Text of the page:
While recognizing business aviation’s high standards of cleanliness and quietness, Gardner exhorted the segment to strive to improve. “Environmental programs warrant your close attention,” he concluded.

‘I’m from Eurocontrol, I’m Here To Help You’

“We appreciate that the key requirements of business aviation are speed and flexibility,” opening words that warmed the audience toward Bo Redeborn, director of ATM strategies for Eurocontrol. Redeborn then made the soul-searching admission that ATC has been a factor in three accidents this decade: ground collisions at Paris Charles de Gaulle (2000) and Milan Linate (2001, and involving a business jet) and the night midair crash on the Swiss-German border in summer 2002 involving a Boeing 757 freighter and a Tupolev Tu-154 filled with schoolchildren. He added that Eurocontrol launched a strategic safety action plan earlier this year.

New technical advances currently under investigation include the continuous descent approach (as opposed to the current stepped approach), which promises to cut noise and emissions; and the approach with vertical guidance (APV), which can allow direct approaches in locations where they are not possible using classic navaids.

Redeborn said that 2003 was the busiest year on record for Eurocontrol territory, with 8.467 million flights, but he noted that delays were down by 20 percent over 2002, averaging 1.7 minutes per flight. On user charges, Redeborn reported that Eurocontrol is preparing rules for implementation of a new, modernized charging system, to be published later this year.

The increased operational efficiencies wrought by RVSM will cut fuel consumption by between 1.6 and 2.3 percent, according to Redeborn, saving 310,000 tons of fuel annually and cutting nitrous-oxide emissions by as much as 5 percent in the upper altitudes.

Leveling the Playing Field

Regulation of fractional-ownership operations remains a prickly issue for Europeans. They are concerned that, while the rules governing the safety of frax ops are not in question, the legal framework defining the competitive environment stands to give American providers an advantage if they are allowed to provide intra-European operations in the private (Part 91) category rather than the commercial category.
Said one European industry association, “It would be inequitable for U.S.-based fractional operators to be allowed to conduct intra-European operations in the private category while their European counterparts have to satisfy the requirements of commercial flights.”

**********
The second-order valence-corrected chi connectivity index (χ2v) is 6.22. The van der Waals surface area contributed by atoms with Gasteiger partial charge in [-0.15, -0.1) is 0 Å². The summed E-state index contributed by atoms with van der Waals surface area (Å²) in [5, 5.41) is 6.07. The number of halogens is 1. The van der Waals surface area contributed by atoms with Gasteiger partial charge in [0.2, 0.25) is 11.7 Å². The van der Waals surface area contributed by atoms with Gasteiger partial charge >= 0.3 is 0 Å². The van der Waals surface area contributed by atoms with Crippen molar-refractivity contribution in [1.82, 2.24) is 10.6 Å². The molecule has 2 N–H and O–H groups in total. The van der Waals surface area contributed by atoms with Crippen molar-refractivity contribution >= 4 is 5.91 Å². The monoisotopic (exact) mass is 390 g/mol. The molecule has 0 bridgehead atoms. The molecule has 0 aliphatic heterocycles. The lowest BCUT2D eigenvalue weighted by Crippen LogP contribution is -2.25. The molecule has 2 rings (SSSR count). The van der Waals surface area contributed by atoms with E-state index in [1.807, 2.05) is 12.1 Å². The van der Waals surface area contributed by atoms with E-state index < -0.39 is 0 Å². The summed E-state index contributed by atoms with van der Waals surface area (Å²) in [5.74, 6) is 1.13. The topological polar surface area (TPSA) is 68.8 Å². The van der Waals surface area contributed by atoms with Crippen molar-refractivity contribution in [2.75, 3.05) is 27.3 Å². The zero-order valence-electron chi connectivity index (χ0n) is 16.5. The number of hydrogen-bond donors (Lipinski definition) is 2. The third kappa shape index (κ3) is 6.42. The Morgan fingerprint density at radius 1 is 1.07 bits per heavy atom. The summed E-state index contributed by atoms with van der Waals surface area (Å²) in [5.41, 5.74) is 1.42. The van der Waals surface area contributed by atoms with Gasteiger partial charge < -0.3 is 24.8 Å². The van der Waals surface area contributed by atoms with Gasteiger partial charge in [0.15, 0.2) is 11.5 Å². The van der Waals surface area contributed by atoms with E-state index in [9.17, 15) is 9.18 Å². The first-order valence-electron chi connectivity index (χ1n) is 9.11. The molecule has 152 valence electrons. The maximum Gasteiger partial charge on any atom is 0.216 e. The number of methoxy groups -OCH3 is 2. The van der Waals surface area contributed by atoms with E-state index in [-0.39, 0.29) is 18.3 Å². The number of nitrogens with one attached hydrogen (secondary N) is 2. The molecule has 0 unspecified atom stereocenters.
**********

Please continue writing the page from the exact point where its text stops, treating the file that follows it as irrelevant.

Complicating the issue are the absence of a European definition of fractional operations and no European Civil Aviation Conference (ECAC) or EU regulation of private operations. European operators also see an inequality in the freedom of U.S. on-demand charter operators to gain unlimited access to Europe (with an individual permit), while they, the Europeans, are restricted to no more than six flights per year to the U.S.

Against this contentious backdrop, NBAA senior vice president of operations Robert Blouin told EBACE delegates that the real work on ironing out imbalances between U.S. and European regulatory regimes was set to start as soon as the convention wrapped up. The “real work” is an outreach process intended to ensure that every facet of the industry is represented in the process of harmonizing regulations–and on a global, rather than just transatlantic, basis.

Barry Valentine, senior vice president of international affairs with the General Aviation Manufacturers Association, listed a score or more of nuanced terms spanning the spectrum of ownership and operating combinations from scheduled airline to owner-operated aircraft. Many of them are clearly private, others incontrovertibly commercial. On the contentious issue of the fractionals, Valentine drew a distinction between fractional ownership, in which the customers acquire a piece of the airplane and associated responsibilities, and fractional transportation, in which they acquire only a fixed amount of operational time. That, he suggested, could be a starting point for the discussions to come.

Mark Wilson, chief executive of the UK General Aviation Manufacturers and Traders Association (GAMTA), is leading the EBAA working group that is looking at how European regulations can catch up with Part 91 Subpart K of the FARs. Subpart K was developed specifically to cover the fractionals and imposes less onerous obligations than the airline-oriented Part 1 of Europe’s Joint Aviation Regulations–Operations (JAR-OPS 1).

The ECAC, which consists of the continent’s national transport ministers, has formed a task force to consider the regulation of European fractional operators. This in turn, Wilson said, has served as the catalyst for broader discussions on the protection of general aviation in its widest sense.